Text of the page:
Is it an accountability measure? Apparently not
Lord Hill of Oareford ,an Education Minister, said very clearly in the Lords, on 24 May, when replying to a question on the Ebacc, (some are concerned that Religious Studies are not included in Ebacc) that it was not a performance or accountability measure. He said “.. the EBacc is to provide information. It is not a performance or accountability measure. We use the same measure as we inherited from the previous Government-that is, five A to C GCSEs. The point of the EBacc, alongside other measures, is to try to provide more information.”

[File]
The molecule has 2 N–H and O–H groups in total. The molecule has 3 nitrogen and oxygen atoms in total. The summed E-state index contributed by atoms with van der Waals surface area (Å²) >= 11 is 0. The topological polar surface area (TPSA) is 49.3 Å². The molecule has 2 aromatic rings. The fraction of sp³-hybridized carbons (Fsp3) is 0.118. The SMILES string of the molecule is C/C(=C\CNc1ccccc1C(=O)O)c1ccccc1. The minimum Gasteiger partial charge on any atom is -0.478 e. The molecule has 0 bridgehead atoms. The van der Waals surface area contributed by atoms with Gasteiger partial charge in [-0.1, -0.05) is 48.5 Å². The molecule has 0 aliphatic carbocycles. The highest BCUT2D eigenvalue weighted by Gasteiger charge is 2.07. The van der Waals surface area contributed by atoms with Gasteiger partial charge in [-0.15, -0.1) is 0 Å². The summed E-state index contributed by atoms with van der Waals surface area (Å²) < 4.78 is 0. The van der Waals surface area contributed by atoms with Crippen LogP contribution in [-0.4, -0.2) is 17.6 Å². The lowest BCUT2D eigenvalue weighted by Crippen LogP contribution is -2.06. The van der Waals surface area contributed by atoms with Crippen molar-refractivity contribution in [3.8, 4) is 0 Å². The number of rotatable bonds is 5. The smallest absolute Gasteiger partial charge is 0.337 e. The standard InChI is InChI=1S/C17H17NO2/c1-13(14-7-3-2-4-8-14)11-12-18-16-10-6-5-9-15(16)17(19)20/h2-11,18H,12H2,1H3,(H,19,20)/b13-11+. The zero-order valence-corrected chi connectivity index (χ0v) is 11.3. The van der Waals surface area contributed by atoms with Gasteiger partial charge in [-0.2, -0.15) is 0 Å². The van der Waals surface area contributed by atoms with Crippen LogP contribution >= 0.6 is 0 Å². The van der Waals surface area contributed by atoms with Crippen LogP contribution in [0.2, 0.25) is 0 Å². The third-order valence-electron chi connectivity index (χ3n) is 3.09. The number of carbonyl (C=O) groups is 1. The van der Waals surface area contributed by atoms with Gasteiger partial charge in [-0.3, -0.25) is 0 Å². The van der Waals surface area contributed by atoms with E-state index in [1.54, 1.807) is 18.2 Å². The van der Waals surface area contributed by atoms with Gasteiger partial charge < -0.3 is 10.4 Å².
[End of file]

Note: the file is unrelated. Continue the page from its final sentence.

Lords Oral PQ 24 May 2011
Note; The government introduced the Ebacc to encourage breadth of achievement across a range of academic subjects at GCSE. The ‘English Baccalaureate’ is awarded to pupils gaining good GCSEs in English, maths, science, languages and history or geography . Only 15 per cent of pupils nationally currently reach this standard (and Academies fare particularly badly). Some Heads objected to the retrospective nature of the measure. Quite a few organisations are lobbying the government to allow for the inclusion of Religious Studies, Classical Civilisation and English Literature in the “humanities” category. There are also concerns that Music and the creative arts may be sidelined as schools, whatever Ministers might say, perceive the Ebacc as a performance measure.